Publication: Monitor Volume: 2 Issue: 38

The central Russian region of Ulyanovsk is famous not only because it is LeninÕs birthplace, but also because of the refusal of local leaders to implement market reforms. Prices and wages have been kept artificially low and foodstuffs distributed to the citizenry according to a system of coupons. Regional leaders proudly pointed out that meat was seven times cheaper than in Moscow and bread cost a fifth of the price charged in other parts of the country. But, like the Soviet Union before it, the system could be maintained only in a vacuum. Subsidized foodstuffs and housing were on sale only to local residents. And, as soon as the market forces ruling in the rest of Russia encroached on the region, UlyanovskÕs security blanket began to unravel. Now, Izvestiya reports, shortages are plaguing the stores and prices are creeping upward toward those in the rest of the country. The reason is that UlyanovskÕs social safety net was financed out of the profits of its auto production; unlike other goods sold in Ulyanovsk, cars were sold at market prices. Profits were sufficient to subsidize food, but not to make the new investment now needed to retool the auto plant. As a result, the quality and marketability of UlyanovskÕs cars are falling. The moral, writes Izvestiya’s Mikhail Berger, is that Òmiracles donÕt happen.Ó He says this lesson should be kept in mind now, when many members of the Duma are casting nostalgic glances back to the good old days when the whole country was run like Ulyanovsk. (4)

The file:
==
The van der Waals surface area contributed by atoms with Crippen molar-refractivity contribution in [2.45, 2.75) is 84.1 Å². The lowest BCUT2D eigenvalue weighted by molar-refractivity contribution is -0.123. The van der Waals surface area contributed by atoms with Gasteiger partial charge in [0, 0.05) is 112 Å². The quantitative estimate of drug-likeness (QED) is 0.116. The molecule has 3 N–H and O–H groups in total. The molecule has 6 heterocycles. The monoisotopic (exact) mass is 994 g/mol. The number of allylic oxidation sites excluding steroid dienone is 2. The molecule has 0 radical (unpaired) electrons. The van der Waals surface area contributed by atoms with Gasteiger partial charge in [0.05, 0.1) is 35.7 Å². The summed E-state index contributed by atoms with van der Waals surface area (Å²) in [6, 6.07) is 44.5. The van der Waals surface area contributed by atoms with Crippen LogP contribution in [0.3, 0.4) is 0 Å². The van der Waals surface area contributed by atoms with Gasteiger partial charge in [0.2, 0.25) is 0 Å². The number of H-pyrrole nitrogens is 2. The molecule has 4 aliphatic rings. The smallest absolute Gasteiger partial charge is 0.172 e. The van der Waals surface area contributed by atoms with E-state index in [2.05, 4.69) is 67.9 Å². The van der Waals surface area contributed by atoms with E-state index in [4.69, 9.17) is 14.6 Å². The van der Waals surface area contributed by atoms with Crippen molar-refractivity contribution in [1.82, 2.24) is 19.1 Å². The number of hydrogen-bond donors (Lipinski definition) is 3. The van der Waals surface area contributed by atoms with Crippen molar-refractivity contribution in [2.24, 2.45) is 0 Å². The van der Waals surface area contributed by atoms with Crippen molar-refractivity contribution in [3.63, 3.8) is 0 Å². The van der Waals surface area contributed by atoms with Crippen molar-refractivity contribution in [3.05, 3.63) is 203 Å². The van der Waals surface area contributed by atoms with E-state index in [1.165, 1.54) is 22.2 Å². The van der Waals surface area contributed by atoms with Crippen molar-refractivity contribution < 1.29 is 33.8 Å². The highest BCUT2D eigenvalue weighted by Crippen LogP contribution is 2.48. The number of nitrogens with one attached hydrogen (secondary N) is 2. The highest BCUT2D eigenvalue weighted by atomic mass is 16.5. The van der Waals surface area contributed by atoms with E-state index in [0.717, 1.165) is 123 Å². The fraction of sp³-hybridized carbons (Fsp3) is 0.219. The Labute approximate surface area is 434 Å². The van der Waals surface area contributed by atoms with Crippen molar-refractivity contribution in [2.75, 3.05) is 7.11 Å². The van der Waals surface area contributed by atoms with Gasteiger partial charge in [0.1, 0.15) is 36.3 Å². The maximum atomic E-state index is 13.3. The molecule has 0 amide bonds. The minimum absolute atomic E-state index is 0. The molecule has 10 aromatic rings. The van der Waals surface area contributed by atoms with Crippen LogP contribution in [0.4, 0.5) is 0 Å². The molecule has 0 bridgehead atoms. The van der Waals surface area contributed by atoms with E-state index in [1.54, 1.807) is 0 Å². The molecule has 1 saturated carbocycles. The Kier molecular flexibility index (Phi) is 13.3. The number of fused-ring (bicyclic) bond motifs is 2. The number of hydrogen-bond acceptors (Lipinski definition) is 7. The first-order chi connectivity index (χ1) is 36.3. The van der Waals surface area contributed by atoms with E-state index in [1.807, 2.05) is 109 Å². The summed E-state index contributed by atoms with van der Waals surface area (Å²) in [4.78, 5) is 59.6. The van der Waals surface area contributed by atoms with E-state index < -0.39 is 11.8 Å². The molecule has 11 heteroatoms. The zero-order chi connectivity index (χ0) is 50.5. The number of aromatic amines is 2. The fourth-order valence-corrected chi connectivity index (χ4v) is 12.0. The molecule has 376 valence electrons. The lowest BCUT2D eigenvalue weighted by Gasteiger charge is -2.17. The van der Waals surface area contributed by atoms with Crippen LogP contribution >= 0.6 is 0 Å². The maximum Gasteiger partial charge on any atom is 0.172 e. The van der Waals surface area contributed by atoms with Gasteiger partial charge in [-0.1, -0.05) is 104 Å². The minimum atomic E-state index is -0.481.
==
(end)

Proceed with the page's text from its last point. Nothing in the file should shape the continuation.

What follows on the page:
NATO Official Reassures Baltic Countries on Alliance Enlargement.